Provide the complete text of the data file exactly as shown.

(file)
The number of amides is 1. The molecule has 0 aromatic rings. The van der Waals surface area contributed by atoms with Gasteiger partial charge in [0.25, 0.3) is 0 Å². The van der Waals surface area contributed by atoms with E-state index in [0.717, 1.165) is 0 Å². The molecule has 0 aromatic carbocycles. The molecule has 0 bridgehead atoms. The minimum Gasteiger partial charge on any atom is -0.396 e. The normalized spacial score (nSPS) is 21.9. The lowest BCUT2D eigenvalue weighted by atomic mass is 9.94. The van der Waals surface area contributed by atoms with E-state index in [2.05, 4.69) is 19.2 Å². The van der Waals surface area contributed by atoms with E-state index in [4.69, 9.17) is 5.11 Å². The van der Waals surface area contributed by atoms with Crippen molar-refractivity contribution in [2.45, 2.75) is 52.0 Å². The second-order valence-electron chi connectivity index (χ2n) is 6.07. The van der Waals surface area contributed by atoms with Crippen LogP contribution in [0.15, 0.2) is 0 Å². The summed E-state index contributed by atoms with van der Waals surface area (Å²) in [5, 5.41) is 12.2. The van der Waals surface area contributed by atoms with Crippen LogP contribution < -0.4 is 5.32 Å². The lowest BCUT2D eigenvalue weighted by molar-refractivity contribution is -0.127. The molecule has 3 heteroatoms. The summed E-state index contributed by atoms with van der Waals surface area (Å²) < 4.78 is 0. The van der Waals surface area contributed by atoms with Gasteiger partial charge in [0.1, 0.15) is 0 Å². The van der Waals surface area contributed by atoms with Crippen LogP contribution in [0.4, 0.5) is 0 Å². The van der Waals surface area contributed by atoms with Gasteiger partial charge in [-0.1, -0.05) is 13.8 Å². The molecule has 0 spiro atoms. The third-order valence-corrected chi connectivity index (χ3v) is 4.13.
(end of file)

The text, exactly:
The number of amides is 1. The molecule has 0 aromatic rings. The van der Waals surface area contributed by atoms with Gasteiger partial charge in [0.25, 0.3) is 0 Å². The van der Waals surface area contributed by atoms with E-state index in [0.717, 1.165) is 0 Å². The molecule has 0 aromatic carbocycles. The molecule has 0 bridgehead atoms. The minimum Gasteiger partial charge on any atom is -0.396 e. The normalized spacial score (nSPS) is 21.9. The lowest BCUT2D eigenvalue weighted by atomic mass is 9.94. The van der Waals surface area contributed by atoms with E-state index in [2.05, 4.69) is 19.2 Å². The van der Waals surface area contributed by atoms with E-state index in [4.69, 9.17) is 5.11 Å². The van der Waals surface area contributed by atoms with Crippen molar-refractivity contribution in [2.45, 2.75) is 52.0 Å². The second-order valence-electron chi connectivity index (χ2n) is 6.07. The van der Waals surface area contributed by atoms with Crippen LogP contribution in [0.15, 0.2) is 0 Å². The summed E-state index contributed by atoms with van der Waals surface area (Å²) in [5, 5.41) is 12.2. The van der Waals surface area contributed by atoms with Crippen LogP contribution < -0.4 is 5.32 Å². The lowest BCUT2D eigenvalue weighted by molar-refractivity contribution is -0.127. The molecule has 3 heteroatoms. The summed E-state index contributed by atoms with van der Waals surface area (Å²) < 4.78 is 0. The van der Waals surface area contributed by atoms with Gasteiger partial charge in [0.1, 0.15) is 0 Å². The van der Waals surface area contributed by atoms with Crippen LogP contribution in [0.4, 0.5) is 0 Å². The van der Waals surface area contributed by atoms with Gasteiger partial charge in [-0.1, -0.05) is 13.8 Å². The molecule has 0 spiro atoms. The third-order valence-corrected chi connectivity index (χ3v) is 4.13.